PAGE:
765 F.3d 96 (1st Cir. 2014), 13-2254, Ahmed v. Holder

Docket Nº:13-2254
Citation:765 F.3d 96
Opinion Judge:SELYA, Circuit Judge.
Attorney:Robert Huntington on brief for petitioner. Stuart F. Delery, Assistant Attorney General, Civil Division, Blair T. O'Connor, Assistant Director, and Joseph D. Hardy, Trial Attorney, Office of Immigration Litigation, United States Department of Justice, on brief for respondent.
Judge Panel:Before Thompson, Selya and Lipez, Circuit Judges.
Case Date:September 02, 2014
Court:United States Courts of Appeals, Court of Appeals for the First Circuit

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765 F.3d 96 (1st Cir. 2014)




No. 13-2254

United States Court of Appeals, First Circuit

September 2, 2014

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Robert Huntington on brief for petitioner.

Stuart F. Delery, Assistant Attorney General, Civil Division, Blair T. O'Connor, Assistant Director, and Joseph D. Hardy, Trial Attorney, Office of Immigration Litigation, United States Department of Justice, on brief for respondent.

Before Thompson, Selya and Lipez, Circuit Judges.


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SELYA, Circuit Judge.

Over half a century ago, an impresario named Ralph Edwards shot to fame as the host of a radio show called " Truth or Consequences." The lesson of the show was that playing fast and loose with the truth will often backfire and produce undesirable results. That lesson has continuing relevance today.

In this case, the immigration judge (IJ) and the Board of Immigration Appeals (BIA), prompted by what they plausibly perceived to be the petitioner's pernicious pattern of prevarication, refused to grant relief from removal. After careful consideration of the agency's findings and the consequences to the petitioner that flow from those findings, we discern no basis for a favorable exercise of our power of judicial review.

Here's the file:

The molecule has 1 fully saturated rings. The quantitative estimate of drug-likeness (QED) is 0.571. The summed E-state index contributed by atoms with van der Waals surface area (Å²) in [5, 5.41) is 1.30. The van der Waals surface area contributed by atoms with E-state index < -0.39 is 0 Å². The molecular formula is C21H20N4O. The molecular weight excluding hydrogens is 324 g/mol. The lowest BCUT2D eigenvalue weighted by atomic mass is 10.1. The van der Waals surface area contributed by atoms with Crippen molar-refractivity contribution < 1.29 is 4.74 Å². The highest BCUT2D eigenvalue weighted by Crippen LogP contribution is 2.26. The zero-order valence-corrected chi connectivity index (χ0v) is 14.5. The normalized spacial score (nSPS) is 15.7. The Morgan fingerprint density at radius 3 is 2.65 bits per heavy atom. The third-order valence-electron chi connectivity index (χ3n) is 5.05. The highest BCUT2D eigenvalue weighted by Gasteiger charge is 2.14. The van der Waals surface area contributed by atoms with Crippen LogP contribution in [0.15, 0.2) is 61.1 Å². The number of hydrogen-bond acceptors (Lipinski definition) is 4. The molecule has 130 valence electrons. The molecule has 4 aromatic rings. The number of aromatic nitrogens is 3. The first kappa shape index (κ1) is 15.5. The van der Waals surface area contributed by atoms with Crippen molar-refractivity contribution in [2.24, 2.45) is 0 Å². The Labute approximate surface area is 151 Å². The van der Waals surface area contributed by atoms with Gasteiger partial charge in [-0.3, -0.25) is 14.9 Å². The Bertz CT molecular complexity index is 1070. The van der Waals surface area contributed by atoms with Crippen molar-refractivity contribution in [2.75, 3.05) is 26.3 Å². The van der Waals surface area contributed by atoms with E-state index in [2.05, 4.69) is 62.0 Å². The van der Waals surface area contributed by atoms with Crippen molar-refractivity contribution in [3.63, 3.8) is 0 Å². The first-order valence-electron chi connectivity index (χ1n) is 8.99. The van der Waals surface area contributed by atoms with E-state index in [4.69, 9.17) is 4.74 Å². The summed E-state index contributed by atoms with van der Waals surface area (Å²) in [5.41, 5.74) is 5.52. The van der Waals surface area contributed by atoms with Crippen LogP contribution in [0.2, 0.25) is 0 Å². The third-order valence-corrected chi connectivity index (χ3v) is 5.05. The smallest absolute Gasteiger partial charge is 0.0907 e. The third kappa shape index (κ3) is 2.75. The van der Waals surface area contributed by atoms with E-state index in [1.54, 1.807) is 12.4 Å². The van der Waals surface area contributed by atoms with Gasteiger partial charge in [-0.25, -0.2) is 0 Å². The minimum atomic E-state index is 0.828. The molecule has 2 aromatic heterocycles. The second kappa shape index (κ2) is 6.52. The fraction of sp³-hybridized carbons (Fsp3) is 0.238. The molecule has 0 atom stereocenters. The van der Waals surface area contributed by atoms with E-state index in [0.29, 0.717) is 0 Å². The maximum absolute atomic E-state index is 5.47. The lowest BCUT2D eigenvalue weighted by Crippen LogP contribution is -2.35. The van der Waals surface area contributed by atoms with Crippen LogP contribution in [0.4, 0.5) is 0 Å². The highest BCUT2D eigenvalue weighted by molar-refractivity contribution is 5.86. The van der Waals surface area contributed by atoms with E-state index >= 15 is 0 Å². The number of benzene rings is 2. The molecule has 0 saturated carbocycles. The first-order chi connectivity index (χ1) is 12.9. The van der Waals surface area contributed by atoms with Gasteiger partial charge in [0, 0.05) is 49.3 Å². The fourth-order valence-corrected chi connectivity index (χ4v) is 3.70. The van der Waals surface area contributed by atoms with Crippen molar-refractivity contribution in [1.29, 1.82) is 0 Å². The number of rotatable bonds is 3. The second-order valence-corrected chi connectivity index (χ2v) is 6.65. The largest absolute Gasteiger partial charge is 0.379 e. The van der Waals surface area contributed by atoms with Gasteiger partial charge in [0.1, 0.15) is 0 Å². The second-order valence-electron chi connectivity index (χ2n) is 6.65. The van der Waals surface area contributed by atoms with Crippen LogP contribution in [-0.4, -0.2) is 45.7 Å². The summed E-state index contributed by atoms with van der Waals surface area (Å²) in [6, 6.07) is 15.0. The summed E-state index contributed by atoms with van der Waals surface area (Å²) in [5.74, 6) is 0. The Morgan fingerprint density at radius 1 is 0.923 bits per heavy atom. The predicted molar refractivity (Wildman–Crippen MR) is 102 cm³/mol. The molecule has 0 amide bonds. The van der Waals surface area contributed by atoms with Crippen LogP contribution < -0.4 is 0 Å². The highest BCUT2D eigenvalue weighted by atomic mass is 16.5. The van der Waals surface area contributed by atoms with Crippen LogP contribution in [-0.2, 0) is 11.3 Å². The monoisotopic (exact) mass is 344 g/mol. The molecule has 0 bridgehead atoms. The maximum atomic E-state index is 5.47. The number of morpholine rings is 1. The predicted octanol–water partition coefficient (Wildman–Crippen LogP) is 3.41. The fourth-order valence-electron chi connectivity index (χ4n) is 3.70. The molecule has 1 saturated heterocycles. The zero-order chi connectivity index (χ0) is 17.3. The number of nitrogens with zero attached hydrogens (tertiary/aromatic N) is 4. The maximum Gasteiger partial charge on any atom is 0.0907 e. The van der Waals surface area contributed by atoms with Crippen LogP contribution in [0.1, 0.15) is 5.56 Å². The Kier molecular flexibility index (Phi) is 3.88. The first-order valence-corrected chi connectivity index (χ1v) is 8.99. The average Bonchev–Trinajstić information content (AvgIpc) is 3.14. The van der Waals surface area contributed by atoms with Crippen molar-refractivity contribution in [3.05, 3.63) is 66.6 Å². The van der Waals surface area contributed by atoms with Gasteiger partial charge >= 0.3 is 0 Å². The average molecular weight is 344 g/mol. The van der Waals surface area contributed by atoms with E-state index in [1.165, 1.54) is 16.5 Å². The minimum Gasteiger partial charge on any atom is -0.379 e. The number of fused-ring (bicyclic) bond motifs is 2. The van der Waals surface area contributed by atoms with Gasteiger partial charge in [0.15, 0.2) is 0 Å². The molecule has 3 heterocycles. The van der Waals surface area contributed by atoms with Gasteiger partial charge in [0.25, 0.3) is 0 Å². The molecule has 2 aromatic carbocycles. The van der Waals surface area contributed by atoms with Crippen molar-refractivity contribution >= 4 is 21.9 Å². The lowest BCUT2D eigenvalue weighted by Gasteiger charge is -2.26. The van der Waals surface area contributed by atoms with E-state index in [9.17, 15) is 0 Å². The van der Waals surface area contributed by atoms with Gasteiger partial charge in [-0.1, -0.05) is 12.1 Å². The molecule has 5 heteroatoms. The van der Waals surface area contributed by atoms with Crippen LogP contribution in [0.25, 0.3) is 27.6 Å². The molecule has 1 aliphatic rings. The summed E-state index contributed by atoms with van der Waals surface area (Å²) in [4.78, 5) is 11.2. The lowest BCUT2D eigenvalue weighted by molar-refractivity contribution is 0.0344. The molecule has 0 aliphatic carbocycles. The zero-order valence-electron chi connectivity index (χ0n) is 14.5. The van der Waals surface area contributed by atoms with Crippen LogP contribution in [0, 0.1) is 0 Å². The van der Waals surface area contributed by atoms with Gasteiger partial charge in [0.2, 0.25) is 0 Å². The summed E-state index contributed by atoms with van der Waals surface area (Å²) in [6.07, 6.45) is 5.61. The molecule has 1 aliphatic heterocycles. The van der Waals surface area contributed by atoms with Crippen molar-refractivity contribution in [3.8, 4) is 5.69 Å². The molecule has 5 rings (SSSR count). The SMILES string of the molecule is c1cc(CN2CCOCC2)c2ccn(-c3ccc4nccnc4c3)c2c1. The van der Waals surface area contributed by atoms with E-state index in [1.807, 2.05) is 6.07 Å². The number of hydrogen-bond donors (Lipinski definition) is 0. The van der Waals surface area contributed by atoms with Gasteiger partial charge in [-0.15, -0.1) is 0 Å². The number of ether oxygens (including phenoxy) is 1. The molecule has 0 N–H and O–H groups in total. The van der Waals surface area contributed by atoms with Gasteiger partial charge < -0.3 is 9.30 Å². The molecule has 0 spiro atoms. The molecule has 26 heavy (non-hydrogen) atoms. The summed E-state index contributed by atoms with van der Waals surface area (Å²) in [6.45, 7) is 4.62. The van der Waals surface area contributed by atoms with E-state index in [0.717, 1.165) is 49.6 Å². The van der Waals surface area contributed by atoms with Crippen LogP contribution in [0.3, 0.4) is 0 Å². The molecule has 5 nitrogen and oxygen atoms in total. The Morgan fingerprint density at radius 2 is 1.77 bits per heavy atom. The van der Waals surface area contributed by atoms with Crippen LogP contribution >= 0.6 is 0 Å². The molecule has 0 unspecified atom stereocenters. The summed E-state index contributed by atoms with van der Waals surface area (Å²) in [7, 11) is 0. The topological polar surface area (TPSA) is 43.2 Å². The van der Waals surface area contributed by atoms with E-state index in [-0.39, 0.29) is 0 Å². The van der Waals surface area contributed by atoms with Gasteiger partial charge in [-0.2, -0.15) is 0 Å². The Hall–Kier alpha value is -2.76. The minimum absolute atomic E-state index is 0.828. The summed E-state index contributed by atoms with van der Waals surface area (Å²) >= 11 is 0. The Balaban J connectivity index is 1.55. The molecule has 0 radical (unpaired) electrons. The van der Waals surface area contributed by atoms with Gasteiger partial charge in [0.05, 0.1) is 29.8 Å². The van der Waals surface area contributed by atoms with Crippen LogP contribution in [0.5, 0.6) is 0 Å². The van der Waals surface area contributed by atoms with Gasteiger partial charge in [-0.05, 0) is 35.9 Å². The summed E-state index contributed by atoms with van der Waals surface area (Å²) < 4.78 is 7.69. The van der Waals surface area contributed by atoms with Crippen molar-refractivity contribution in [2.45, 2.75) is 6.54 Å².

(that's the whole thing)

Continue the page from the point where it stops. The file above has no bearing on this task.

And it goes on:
The background facts are easily assembled. The petitioner, Mohamed Osman Ahmed, is a Somalian national who originally entered the United States in 1983 on a student visa and overstayed. Seven years later, he applied for asylum, professing a fear of persecution rooted in his alleged association with two groups to which the reigning Somali dictator Mohamed Siad Barre was opposed: the Somali Salvation Democratic Front (SSDF) and the Majerteen clan. The application languished.

Five years later, the petitioner traveled to Canada and applied for asylum there under a different name (Suudi Mahad Ishaq) and on a somewhat different basis: a fear of persecution because the United Somali Congress (U.S.C.) purportedly wanted to eliminate members of the Majerteen clan. This petition met an abrupt end in 1996, when the petitioner returned to the United States.

United States Border Patrol agents in Vermont discovered the petitioner in the

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company of several naturalized Canadians of Somali origin who had recently been denied entry into the United States from Canada. The petitioner and his travel companions gave inconsistent answers about their agenda, raising agents' suspicions. Consultation with Canadian immigration authorities revealed the existence of the Canadian asylum application that the petitioner had filed under his nom de guerre. Canadian authorities summarily canceled the petitioner's Canadian asylum application as fraudulently filed.

We fast-forward to 2000, when the federal government charged the petitioner with removability as an alien present without having been admitted or paroled after inspection. See 8 U.S.C. § 1182(a)(6)(A)(i). The petitioner responded in June of 2001 by filing a new application requesting asylum (his first asylum application having been deemed abandoned when he decamped for Canada), withholding of removal, and protection under the United Nations Convention Against Torture (CAT). Along with this new application came a new justification: fear of persecution in Somalia at the hands of al-Shabaab, a militant group known for violent attacks on Sufi Muslims.